Gun control tends to be the go-to solution for, well, everything for some people. It’s amazing to me how the supposed solutions to violent crime and the supposed solutions to suicide are the exact same policies, despite the root causes being very, very different, all because anti-gun laws are all some people can think of.
Among those tend to be the vast majority of the media, even at the local level.
Yet a lot of places really aren’t interested in restricting people’s right to keep and bear arms. It doesn’t matter if reporters tweet or write about gun control, it’s just not going to happen there.
But restricting people’s rights further than some places already have isn’t the only option out there. There are other things that can be done, if only people like the media would talk about them.
And, it seems, a couple of someones at the Indianapolis Star just did.
Reducing gun violence is possible, according to experts, even as the debate on legislative gun control measures continues at every level of government.
Those familiar with violence prevention point to proper training, red flag laws and other tools that can be used to curtail shootings in Indiana.
Yes, Indiana already has a red flag law, and that’s gun control, but this whole piece is about addressing the problems without new gun control.
I’m unconvinced that red flag laws really do all that much. There’s not much evidence they do and even if they’re effective at disarming the right people, there’s no real effort to see if they do more harm than good. There needs to be.
Yet red flag laws aren’t where this ends.
They bring up voluntary training, since Indiana doesn’t require it, though I’m pretty sure that’s not the issue.
But there’s one part I really wanted to talk about because it needs to be talked about more.
There are many organizations across the city that focus on supporting youth to prevent violence, including the New B.O.Y. mentoring program, VOICES, Peace Learning Center, and Leaders of the Achieving, Elevating and Completing (ACE) Initiative.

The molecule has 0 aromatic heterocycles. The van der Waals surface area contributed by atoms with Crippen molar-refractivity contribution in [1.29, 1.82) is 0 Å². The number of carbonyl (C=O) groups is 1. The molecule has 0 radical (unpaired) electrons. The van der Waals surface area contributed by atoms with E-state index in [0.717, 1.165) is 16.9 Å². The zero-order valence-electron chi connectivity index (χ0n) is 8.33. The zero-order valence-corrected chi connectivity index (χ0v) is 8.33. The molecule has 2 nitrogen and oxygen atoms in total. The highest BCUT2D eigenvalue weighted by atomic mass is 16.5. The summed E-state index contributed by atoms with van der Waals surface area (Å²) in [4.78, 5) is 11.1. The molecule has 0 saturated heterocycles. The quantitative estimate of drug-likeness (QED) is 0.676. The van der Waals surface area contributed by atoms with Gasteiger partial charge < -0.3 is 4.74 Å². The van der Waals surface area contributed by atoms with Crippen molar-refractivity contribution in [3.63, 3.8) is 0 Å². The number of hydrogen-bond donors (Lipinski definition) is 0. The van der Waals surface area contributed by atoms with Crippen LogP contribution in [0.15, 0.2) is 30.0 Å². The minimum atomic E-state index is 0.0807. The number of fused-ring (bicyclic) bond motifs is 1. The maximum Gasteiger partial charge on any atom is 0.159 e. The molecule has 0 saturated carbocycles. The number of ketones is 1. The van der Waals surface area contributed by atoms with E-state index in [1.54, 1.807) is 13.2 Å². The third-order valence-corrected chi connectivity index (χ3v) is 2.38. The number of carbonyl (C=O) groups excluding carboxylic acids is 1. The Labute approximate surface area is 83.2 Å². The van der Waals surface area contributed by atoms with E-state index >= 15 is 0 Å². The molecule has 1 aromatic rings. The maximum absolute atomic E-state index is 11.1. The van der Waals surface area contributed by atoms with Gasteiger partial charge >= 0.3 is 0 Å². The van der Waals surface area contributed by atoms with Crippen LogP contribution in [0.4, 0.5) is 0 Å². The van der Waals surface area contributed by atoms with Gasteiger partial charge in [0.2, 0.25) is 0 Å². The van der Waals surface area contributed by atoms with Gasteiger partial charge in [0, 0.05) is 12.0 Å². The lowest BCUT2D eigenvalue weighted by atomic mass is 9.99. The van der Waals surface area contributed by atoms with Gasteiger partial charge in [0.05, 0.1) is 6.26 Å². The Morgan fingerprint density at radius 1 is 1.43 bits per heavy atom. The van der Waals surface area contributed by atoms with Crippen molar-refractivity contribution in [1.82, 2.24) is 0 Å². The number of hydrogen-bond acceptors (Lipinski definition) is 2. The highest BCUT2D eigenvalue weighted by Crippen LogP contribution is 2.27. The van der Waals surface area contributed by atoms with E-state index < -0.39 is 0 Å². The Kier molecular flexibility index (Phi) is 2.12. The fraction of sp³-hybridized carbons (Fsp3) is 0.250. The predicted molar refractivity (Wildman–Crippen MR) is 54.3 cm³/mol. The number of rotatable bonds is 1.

Each organization takes a different approach. ACE, a program out of the Edna Martin Christian Center, helps at-risk students and tries to keep them from falling into the criminal justice cycle.
“What we wanted to do was look at ways to improve their behaviors, get them on the right trajectory to graduate but also to provide the tools and the resources for them so now they can truly think more positive and have more productive lives,” said Immanuel Ivey, senior director of workforce development and entrepreneurship at Edna Martin Christian Center.
I want to see more people embrace this kind of thing.
See, even if you believe gun control works as advertised, surely you have to acknowledge that it’s better for everyone if we shift people’s life trajectory from a path that leads to violent crime, incarceration, and/or becoming a homicide victim and into one where they’re a productive member of society.
That’s better for everyone and it’s something you’d think we could try to find some common ground on. We can easily justify research to find the best practices, too.
Unfortunately, since it’s not gun control, these efforts aren’t being talked about like they should be.
We need to change that.